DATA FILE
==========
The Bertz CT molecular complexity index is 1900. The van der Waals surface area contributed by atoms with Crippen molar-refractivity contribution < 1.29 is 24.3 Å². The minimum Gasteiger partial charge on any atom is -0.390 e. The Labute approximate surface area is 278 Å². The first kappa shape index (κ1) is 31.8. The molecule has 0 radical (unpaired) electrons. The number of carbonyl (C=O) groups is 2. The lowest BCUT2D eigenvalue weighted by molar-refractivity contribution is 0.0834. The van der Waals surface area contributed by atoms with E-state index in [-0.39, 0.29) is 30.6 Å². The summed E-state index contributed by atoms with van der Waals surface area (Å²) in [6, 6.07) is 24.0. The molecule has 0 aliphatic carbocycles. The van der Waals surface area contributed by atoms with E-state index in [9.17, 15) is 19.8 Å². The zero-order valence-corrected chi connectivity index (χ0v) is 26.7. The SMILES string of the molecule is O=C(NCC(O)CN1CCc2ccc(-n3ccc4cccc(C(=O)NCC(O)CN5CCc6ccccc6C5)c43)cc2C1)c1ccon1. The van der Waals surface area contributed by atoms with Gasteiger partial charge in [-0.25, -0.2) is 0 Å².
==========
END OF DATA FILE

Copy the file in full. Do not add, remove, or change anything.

The Bertz CT molecular complexity index is 1900. The van der Waals surface area contributed by atoms with Crippen molar-refractivity contribution < 1.29 is 24.3 Å². The minimum Gasteiger partial charge on any atom is -0.390 e. The Labute approximate surface area is 278 Å². The first kappa shape index (κ1) is 31.8. The molecule has 0 radical (unpaired) electrons. The number of carbonyl (C=O) groups is 2. The lowest BCUT2D eigenvalue weighted by molar-refractivity contribution is 0.0834. The van der Waals surface area contributed by atoms with E-state index in [-0.39, 0.29) is 30.6 Å². The summed E-state index contributed by atoms with van der Waals surface area (Å²) in [6, 6.07) is 24.0. The molecule has 0 aliphatic carbocycles. The van der Waals surface area contributed by atoms with E-state index in [9.17, 15) is 19.8 Å². The zero-order valence-corrected chi connectivity index (χ0v) is 26.7. The SMILES string of the molecule is O=C(NCC(O)CN1CCc2ccc(-n3ccc4cccc(C(=O)NCC(O)CN5CCc6ccccc6C5)c43)cc2C1)c1ccon1. The van der Waals surface area contributed by atoms with Gasteiger partial charge in [-0.25, -0.2) is 0 Å².